"Much of Utah is in extreme or exceptional drought. Those areas without reservoirs storing water have a growing season that will end drastically early. Farmers are idling their fields and say the conditions are as bad as they have ever seen it."

    Why are there "areas without reservoirs?" Because "environmentalists" make it legally so hard and expensive to build one?

  • UtahBlueDevil Alpine, UT
    June 9, 2018 8:27 a.m.

    As the utah home builders association says - "build baby build".

    Like one poster did mention, Southern California, Las Vegas and much of Arizona exist because of water sourced from distant locations. It's time that Utah figure out that it needs to source water from other locations. If as they project Utah Valley has 1.5 million residents by 2050, its time to start really planning and building out the infrastructure to support it. If agriculture and southern Utah community sustainability is a real issue... start building the infrasctature to support it.

  • Utah_Happyman Orem, UT
    June 9, 2018 8:06 a.m.

    Kentucky bluegrass is Utah's number one agriculture product...sad but true...people have their heads buried in the sand.

  • at long last. . . Kirksville , MO
    June 9, 2018 8:04 a.m.

    Too many people; too little water. With trends going in really bad directions. For several decades now. Time for farmers to get out of their business and start old folks homes.

  • Earth speaks Escalante, UT
    June 9, 2018 8:01 a.m.

    maybe the rancher/farmers will learn that watering 24 hours a day in the same spot is wasteful. The roots can only absorb so much; then the water vanishes into sand/soil. So why not conserve?

  • Red Smith American Fork, UT
    June 9, 2018 7:15 a.m.

    Our irrigation company (Big Ditch in SLCO) is forced to waste the outdoor water for 70,000 people annually.

    In the past 15 years, our irrigation company has been forced to waste by Salt Lake City an amount water equal to Deer Creek.

    Salt Lake City forces us to waste water by blocking its transfer to other areas. SLC forces this massive water wasting to devalue our water and grab it for pennies.

    Our irrigation company is not unique. There is a silent war being waged by Utah's water cartel against the farmer's water.

    Farmers need equal rights to water as Public Water Suppliers, because food is a critical to life as water.

    Our State water managers must end their water war against farmers and stop federalizing Utah's water.

  • batfink Australia, 00
    June 9, 2018 6:56 a.m.

    You guys need to figure out the highest elevated river in Canada and then pipe it to the lowest point in Utah. I think the lowest point in Utah is around 2100ft.

    Then you have to charge irrigators for the amount they use. In Australia, the fee for irrigation water factors in the cost of the pipe/channel and its maintenance.
    Of course, you'd have to make a $ deal with Canada/native peoples but they aren't usually opposed to fresh water as a ruptured fresh water pipe doesn't lead to exxon type enviro disaster.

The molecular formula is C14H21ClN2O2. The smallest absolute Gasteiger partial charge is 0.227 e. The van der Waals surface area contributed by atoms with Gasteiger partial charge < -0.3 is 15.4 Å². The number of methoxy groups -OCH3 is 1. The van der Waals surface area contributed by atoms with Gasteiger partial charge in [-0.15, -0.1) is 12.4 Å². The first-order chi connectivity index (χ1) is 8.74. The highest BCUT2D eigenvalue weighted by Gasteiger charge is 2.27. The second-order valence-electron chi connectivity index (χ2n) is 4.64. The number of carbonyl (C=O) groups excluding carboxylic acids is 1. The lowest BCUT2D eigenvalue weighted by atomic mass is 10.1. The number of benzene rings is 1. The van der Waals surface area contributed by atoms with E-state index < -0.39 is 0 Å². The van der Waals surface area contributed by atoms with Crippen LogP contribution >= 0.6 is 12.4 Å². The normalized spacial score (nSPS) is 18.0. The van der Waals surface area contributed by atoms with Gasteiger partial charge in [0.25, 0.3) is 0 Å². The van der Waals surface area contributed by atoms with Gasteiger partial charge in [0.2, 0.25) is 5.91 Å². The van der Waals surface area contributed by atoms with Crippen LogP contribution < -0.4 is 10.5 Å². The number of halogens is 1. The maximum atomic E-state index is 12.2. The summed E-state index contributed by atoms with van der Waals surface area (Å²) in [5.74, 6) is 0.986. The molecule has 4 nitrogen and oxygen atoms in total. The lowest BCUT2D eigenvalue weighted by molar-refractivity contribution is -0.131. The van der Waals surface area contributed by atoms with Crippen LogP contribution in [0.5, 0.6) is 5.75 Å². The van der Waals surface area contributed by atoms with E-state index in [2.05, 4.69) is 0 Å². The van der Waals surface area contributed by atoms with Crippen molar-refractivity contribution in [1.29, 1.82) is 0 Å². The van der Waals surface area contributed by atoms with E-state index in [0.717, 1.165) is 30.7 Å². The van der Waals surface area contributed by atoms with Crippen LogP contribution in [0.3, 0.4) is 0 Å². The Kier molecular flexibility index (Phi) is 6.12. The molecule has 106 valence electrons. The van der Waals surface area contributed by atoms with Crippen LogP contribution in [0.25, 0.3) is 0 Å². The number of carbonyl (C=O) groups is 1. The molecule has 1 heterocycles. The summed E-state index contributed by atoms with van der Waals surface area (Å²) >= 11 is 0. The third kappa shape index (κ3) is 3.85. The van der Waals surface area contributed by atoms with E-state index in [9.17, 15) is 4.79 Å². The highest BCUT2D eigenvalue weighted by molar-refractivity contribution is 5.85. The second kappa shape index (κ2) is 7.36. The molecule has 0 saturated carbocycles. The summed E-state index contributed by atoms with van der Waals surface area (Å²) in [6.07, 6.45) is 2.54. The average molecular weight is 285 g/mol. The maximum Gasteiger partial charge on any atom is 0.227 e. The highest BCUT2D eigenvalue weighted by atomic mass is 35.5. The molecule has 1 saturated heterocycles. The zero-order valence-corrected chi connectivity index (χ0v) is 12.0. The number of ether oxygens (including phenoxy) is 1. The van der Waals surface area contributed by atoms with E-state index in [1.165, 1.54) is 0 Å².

# Letting fresh water run into the sea is the worst kind of waste- the more water for irrigation there is, the lower food prices are globally.

  • Baron Scarpia Logan, UT
    June 9, 2018 6:05 a.m.

    The Water - Energy Nexus is a key issue here.

    Some have mentioned the cost of desalination and distribution of water, but at the heart of this is ENERGY needed to treat and pump water. The issue here in Utah is that because we're dependent on coal-fired electricity, that type of energy is very water intensive. It takes hundreds of gallons of water to create the steam to turn the turbines and flush boilers to create one megawatt of electricity. Thus, any plans to solve our water issues warrants getting off coal and onto renewable energy sources (wind and solar) that don't use any water. (Nuclear is also water intensive, so that is out of the question as well).

    Years ago, I recall a campaign in Utah, "Wind Power Saves Water," but no one cared. Perhaps that message needs to be reconsidered. Wind and solar energy, hosted on farmland, can be a "second harvest" for many farmers who can get guaranteed land lease payments. This can be extremely helpful to rural communities economically during droughts and bad growing seasons.

    Utah's future should be waterless energy production.

  • Mainly Me Werribee, 00
    June 9, 2018 6:01 a.m.

    A lot of this is called Geo-engineering / cloud seeding. Utah is one of the most weather manipulated States in America. Why? to stop rain and make independent people reliant on the Government.

    Monsanto just got bought out by Bayer a big pharmaceutical company. I'm sure wherever their GMO crops are there is water also. If you can control the food than you can control the masses.

  • scrappy do DRAPER, UT
    June 9, 2018 5:46 a.m.

    Hay is pretty water intensive and we live in a desert

    Just saying

  • Joe Schmoe Orem, UT
    June 9, 2018 4:27 a.m.

    We all need to conserve water but agriculture seriously needs to come into the modern times with their watering methods. Look at the main picture to the article and you will see a large percentage of the water drifting off into the air. Add a little wind to that as stated in the article and it gets even worse.